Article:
How’s Your Experience?
How many times have you made a great presentation to a highly qualified client only to have them tell you “I’ll think about it” or “I’ll let you know?” How often do you enjoy a great conversation with someone for whom your company is a great fit, only to hear that they’re “gonna check out a few more companies before hiring someone?”
What’s going on? Well some of it is obviously human nature and part of business. But I am willing to guess that a substantial reason you run into the scenarios I’ve described might be your Customer Experience.
Now, I don’t mean your work. I am sure that if you are reading this article you and your team are experienced, skilled professionals. I am talking about what actually is experienced by the prospective customer when they contact you.
I believe that a large part of sales resistance is caused by service providers not paying attention to the entire Customer Experience.
Let me give you an example:
I have loose bricks on my garage. Not a large, multi-million dollar project but some substantial work that obviously needs a professional.
I researched masonry contractors in my area. I contacted four different companies that advertised that they did this exact work as their specialty. Their websites showed very impressive portfolios i.e. historic renovation, small jobs with structures in much worse condition than mine or even work at the university my daughter attends. All four had excellent online or referral reviews too. One firm even asked me to email pics of the damage (which I provided within the hour).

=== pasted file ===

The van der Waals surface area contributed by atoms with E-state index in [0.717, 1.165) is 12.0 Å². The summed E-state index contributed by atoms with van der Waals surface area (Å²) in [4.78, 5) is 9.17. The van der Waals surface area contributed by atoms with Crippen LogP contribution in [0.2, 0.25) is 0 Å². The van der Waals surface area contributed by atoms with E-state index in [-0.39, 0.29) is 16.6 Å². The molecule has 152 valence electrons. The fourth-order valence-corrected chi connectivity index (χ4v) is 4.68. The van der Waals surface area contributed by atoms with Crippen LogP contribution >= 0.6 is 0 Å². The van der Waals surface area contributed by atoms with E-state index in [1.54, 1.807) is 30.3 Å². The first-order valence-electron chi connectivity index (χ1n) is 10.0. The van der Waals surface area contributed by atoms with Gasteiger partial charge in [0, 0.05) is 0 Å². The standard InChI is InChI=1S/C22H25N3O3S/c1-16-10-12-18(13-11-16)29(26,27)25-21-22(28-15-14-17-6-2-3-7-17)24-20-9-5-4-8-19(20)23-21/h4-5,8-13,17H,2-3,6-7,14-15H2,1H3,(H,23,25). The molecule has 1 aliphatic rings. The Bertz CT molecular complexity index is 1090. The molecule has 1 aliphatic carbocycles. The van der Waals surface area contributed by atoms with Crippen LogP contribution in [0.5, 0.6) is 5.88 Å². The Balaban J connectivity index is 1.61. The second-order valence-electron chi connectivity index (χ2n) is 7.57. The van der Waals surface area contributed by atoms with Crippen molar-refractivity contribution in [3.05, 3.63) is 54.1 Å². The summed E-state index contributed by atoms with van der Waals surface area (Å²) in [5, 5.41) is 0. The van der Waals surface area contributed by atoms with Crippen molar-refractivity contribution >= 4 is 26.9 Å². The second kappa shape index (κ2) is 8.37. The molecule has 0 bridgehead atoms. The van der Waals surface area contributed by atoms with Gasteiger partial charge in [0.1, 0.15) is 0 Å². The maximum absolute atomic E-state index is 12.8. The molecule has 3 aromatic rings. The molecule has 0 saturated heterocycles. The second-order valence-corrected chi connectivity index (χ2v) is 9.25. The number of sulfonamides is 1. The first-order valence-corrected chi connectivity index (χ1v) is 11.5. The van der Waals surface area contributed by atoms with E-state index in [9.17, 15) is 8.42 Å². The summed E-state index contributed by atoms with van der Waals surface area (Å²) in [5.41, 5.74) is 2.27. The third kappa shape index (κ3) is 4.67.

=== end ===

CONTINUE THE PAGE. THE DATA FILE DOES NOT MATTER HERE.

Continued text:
That was a week ago. Not one of the four called me back.
I am sure that each one of these firm’s owners will tell you that they provide “great customer service”. But when does the Customer Experience begin?
As a service professional (and this goes for doctors, lawyers, plumbers and more) the ONLY thing you have that you can deliver prior to the completion of the work is a great Customer Experience. And the Customer Experience begins long before you make any sales call.
In my example, I am a qualified customer. I own the structure. I have the money in-hand to pay for the work. And I am calling asking for the work to be performed. But now, if any of these firms does decide to call me back, I may find myself falling into the “we’ll check around some more and give you a call” behavior.
Why? My Customer Experience. The lack of response from these contractors has diminished my perception of their ability to effectively meet my needs and has caused doubt about their professionalism and reliability. If any one of these companies had taken the time and attention to respond they’d stand out from the others and probably earn my business.
Where are you missing the chance to “wow” the customer? I would strongly urge you to examine and test your entire Customer Experience from start to finish.
Image courtesy of phanlop88 / FreeDigitalPhotos.net